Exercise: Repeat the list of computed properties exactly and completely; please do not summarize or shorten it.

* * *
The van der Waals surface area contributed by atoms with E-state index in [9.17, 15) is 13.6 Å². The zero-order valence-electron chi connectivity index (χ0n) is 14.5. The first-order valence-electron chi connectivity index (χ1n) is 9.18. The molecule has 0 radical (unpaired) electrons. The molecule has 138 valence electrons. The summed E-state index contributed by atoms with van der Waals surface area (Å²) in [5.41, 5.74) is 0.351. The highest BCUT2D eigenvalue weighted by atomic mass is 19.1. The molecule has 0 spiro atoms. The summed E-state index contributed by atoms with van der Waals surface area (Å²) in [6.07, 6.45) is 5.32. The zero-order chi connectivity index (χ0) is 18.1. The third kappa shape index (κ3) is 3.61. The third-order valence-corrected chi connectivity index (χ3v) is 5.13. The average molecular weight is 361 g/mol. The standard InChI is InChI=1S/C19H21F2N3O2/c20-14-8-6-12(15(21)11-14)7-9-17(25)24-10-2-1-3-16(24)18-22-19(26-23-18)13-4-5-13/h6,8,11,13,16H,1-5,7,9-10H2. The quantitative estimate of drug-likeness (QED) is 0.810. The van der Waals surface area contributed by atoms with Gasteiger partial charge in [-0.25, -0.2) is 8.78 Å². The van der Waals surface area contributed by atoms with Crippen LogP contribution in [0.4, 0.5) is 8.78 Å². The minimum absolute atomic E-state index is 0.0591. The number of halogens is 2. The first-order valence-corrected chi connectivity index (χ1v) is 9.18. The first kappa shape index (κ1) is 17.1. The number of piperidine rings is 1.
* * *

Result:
The van der Waals surface area contributed by atoms with E-state index in [9.17, 15) is 13.6 Å². The zero-order valence-electron chi connectivity index (χ0n) is 14.5. The first-order valence-electron chi connectivity index (χ1n) is 9.18. The molecule has 0 radical (unpaired) electrons. The molecule has 138 valence electrons. The summed E-state index contributed by atoms with van der Waals surface area (Å²) in [5.41, 5.74) is 0.351. The highest BCUT2D eigenvalue weighted by atomic mass is 19.1. The molecule has 0 spiro atoms. The summed E-state index contributed by atoms with van der Waals surface area (Å²) in [6.07, 6.45) is 5.32. The zero-order chi connectivity index (χ0) is 18.1. The third kappa shape index (κ3) is 3.61. The third-order valence-corrected chi connectivity index (χ3v) is 5.13. The average molecular weight is 361 g/mol. The standard InChI is InChI=1S/C19H21F2N3O2/c20-14-8-6-12(15(21)11-14)7-9-17(25)24-10-2-1-3-16(24)18-22-19(26-23-18)13-4-5-13/h6,8,11,13,16H,1-5,7,9-10H2. The quantitative estimate of drug-likeness (QED) is 0.810. The van der Waals surface area contributed by atoms with Gasteiger partial charge in [-0.25, -0.2) is 8.78 Å². The van der Waals surface area contributed by atoms with Crippen LogP contribution in [0.4, 0.5) is 8.78 Å². The minimum absolute atomic E-state index is 0.0591. The number of halogens is 2. The first-order valence-corrected chi connectivity index (χ1v) is 9.18. The first kappa shape index (κ1) is 17.1. The number of piperidine rings is 1.